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Water quality experts: Drinking water never at risk from chemical fire
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Cleanup efforts continue at the former AFCO facility on Monroe Drive in Gainesville on Tuesday, March 13, 2018, after a chemical fire took place on Sunday, March 4, 2018. - photo by David Barnes

Local drinking water supplies were not compromised by the Monroe Drive chemical fire from earlier this month.

After the March 4 fire broke out at 2675 Monroe Drive, authorities warned residents to not use any water from Allen Creek until it was deemed safe. While the creek was cleared as safe a few days later, local water quality experts clarified on Thursday that Allen Creek is not part of the local water supply and that it doesn’t drain into Lake Lanier or the Chattahoochee River system.

The chemical fire has drawn a heavy response from Hall County Fire Services, the Georgia Environmental Protection Division and the federal Environmental Protection Agency.

The cause of the fire remains unknown, according to Fire Services spokesman Capt. Zachary Brackett, who said on Thursday, March 16, the Hall County Fire Marshal’s Office continues to investigate but that cleaning up the site and containing any contamination remain the top priorities.

Trenches have been dug around the building, and the structure itself is being carefully demolished under the watch of EPD and the EPA. The building housed a cleaning, sanitizing, water management, food manufacturing and food safety consulting company named AFCO.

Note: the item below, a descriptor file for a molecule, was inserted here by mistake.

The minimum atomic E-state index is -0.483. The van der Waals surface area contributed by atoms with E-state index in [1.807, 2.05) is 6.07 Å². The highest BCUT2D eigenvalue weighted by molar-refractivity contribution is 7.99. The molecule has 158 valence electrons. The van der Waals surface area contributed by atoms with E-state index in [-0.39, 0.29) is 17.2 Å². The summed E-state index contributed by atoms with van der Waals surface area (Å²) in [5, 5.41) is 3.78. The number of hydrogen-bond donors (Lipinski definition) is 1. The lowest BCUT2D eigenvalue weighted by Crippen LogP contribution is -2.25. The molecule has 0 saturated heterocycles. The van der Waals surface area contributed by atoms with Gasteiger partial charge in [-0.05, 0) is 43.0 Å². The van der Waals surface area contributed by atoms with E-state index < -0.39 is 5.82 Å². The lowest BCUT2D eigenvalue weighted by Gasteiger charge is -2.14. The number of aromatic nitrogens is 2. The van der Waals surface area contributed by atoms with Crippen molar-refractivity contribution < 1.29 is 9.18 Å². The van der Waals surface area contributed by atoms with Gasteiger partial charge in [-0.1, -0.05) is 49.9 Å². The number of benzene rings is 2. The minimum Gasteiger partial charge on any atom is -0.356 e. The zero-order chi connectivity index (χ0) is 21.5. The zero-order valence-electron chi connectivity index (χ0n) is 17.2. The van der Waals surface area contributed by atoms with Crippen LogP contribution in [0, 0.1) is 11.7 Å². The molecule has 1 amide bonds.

The list of chemicals contained in the structure ranged from inert to volatile and toxic, according to a fact sheet provided to The Times by EPD. While containment efforts were started on March 5, initial firefighting efforts to the blazing structure allowed water to drain from the property.

Subsequent water quality testing showed a higher pH than is normal in nearby Allen Creek, and officials warned residents to not use any water from the creek.

For any humans to drink from the creek, they would have to walk down to it and pull it straight from the stream, according to Linda MacGregor, director of the Gainesville Department of Water Resources.

“Gainesville provides most of the water in Hall County,” MacGregor said. “We withdraw water from Lake Lanier, and Allen Creek flows the opposite direction.”

There is very little chance anyone in Hall County interacts with the water in Allen Creek at all, she said, as it flows through Hall County and into the Oconee River, which drains not into the Gulf of Mexico with the Chattahoochee, but into the Atlantic Ocean.

Gainesville sits at an interesting geographical point, explained Dale Caldwell, headwaters director of the Chattahoochee Riverkeeper, the environmental conservation group dedicated to the river system.

While they’re in completely different river systems, in Gainesville the Oconee and Chattahoochee systems are almost connected through Allen Creek and Flat Creek, which are only a few hundred yards away from each other.

“Where Oconee ends up near Brunswick, Georgia, and the Chattahoochee ends up in Apalachicola, Florida, if you were to drive ... that’s a good four hours. It’s several hundred miles away, and if you were to take a boat from one to the other you would have to go around the entire peninsula of Florida, but up here in Gainesville we’re talking about a matter of a minute or two.”

Had the chemical fire happened only a few streets away, emergency responders at the local, state and federal levels would have a far different problem on their hands. As it stands, Lake Oconee is the nearest large lake to Allen Creek and sits about 60 miles to the south.

Information about the cause of the fire will be reported as more details become available from Hall Fire Services.